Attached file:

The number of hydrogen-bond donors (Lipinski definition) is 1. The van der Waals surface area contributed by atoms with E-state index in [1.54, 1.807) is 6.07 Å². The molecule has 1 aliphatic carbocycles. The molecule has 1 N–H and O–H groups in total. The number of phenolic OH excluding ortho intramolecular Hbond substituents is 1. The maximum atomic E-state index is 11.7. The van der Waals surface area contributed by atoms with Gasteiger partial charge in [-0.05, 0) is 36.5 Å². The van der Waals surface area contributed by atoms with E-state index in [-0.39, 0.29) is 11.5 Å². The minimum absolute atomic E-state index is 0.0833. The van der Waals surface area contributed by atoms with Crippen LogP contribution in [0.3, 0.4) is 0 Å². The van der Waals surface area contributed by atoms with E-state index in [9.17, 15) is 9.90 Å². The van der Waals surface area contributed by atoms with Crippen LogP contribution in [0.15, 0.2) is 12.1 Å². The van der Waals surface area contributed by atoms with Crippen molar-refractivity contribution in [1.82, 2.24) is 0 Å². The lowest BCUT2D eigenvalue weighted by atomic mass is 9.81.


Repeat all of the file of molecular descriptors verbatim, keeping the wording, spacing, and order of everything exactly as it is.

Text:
The number of hydrogen-bond donors (Lipinski definition) is 1. The van der Waals surface area contributed by atoms with E-state index in [1.54, 1.807) is 6.07 Å². The molecule has 1 aliphatic carbocycles. The molecule has 1 N–H and O–H groups in total. The number of phenolic OH excluding ortho intramolecular Hbond substituents is 1. The maximum atomic E-state index is 11.7. The van der Waals surface area contributed by atoms with Gasteiger partial charge in [-0.05, 0) is 36.5 Å². The van der Waals surface area contributed by atoms with E-state index in [-0.39, 0.29) is 11.5 Å². The minimum absolute atomic E-state index is 0.0833. The van der Waals surface area contributed by atoms with Crippen LogP contribution in [0.3, 0.4) is 0 Å². The van der Waals surface area contributed by atoms with E-state index in [9.17, 15) is 9.90 Å². The van der Waals surface area contributed by atoms with Crippen LogP contribution in [0.15, 0.2) is 12.1 Å². The van der Waals surface area contributed by atoms with Crippen molar-refractivity contribution in [1.82, 2.24) is 0 Å². The lowest BCUT2D eigenvalue weighted by atomic mass is 9.81.